The accepted position has always been that an employer’s common law duty of care ended after working hours. However, the Supreme Court of Queensland has awarded $1.25 million to Harold Kerle, who was seriously injured after he fell asleep at the wheel of his car on his way home from work. The critical issue was whether the labour hire employer, the host contractor and/or the mine operator owed a duty to manage the plaintiff’s fatigue and if so, whether they did enough to discharge that duty.
The plaintiff was employed at a Central Queensland mine. After completing four consecutive night shifts, the plaintiff commenced a five hour drive to his home. The plaintiff’s vehicle ran off the road during the journey. The plaintiff had no independent recollection of events because of his head injuries, so the cause of the accident was unknown.
The defendants denied liability on the basis that the incident occurred after the plaintiff had left the workplace. They argued that they were not in a position to control the inherent risks from travelling home on the highway and that the worker was ultimately responsible for deciding whether he was fit to drive or needed to rest.
The Court disagreed, finding that each defendant owed a duty to take reasonable steps to protect the plaintiff even after his work had ended:
- the labour hire employer and the host contractor created the risk by setting consecutive 12 hour night shifts which were likely to cause fatigue
- expert studies showed that a fatigued worker’s judgment may be affected in a way similar to alcohol, so that a worker thinks they are fine when they are not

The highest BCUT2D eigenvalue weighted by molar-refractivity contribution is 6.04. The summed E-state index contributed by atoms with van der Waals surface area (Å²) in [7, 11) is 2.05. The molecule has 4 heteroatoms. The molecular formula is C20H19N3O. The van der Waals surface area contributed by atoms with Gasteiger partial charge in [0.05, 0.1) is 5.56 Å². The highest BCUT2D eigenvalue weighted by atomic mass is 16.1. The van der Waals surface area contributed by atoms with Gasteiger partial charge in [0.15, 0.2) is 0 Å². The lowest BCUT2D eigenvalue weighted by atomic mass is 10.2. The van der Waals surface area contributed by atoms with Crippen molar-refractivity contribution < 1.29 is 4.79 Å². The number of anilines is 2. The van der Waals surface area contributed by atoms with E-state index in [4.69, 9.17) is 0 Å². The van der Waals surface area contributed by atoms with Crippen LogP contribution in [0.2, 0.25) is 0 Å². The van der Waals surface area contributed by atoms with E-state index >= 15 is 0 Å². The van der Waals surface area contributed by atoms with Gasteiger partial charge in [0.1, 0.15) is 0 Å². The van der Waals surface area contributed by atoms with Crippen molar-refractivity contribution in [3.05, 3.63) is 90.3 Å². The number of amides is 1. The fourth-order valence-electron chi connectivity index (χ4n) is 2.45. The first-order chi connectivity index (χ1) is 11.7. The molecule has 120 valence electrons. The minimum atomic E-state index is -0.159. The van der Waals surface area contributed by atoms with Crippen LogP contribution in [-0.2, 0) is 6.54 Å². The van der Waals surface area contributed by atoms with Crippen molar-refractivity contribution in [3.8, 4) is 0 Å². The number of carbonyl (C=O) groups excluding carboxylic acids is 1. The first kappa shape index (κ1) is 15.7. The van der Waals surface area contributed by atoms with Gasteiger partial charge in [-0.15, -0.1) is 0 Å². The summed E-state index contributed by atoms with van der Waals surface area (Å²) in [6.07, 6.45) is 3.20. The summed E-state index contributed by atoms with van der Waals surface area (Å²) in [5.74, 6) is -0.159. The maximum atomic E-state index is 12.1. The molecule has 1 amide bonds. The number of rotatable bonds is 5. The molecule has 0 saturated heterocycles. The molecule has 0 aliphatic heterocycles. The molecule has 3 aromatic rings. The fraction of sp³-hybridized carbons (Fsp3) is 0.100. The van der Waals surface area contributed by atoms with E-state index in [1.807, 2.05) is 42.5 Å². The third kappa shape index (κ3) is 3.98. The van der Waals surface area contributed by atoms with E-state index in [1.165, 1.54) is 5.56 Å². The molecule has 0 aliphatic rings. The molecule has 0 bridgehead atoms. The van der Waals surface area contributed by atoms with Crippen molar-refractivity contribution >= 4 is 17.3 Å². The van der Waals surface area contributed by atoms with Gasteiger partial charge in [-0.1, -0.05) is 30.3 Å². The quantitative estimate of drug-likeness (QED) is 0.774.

- a long distance commute was inevitable given the remoteness of the mine. The defendants knew that at least half of mine workers (including the plaintiff) travelled more than three hours between their homes and the mine, and
- the only practicable way of minimising the risk of fatigue was by intervention to stop workers driving whilst they were affected by fatigue. The defendants were each in a position to take steps to intervene, such as controlling shift lengths or consecutive shifts, providing a place to rest after the shift and before allowing the worker to go home, reminding workers of the risk of fatigue before driving home, or providing a bus service.
The labour hire employer and the host contractor had direct control over the worker and therefore bore the majority of the blame, sharing 90% liability between them. The mine operator was liable even though it had a comprehensive fatigue management programme because the operator had not ensured the programme was followed by the labour hire employer and host contractor. The mine operator was also criticised for allowing the consecutive nightshifts which caused the fatigue.
The Court did not blame the plaintiff for the accident as the plaintiff was unable to appreciate the extent of his fatigue.
Kerle v BM Alliance Coal Operations Pty Limited & Ors
|The duty of care owed to workers is an onerous one for all involved in their supervision. It can reach beyond the factory gate to the consequences of excessive demands placed upon them during working hours.|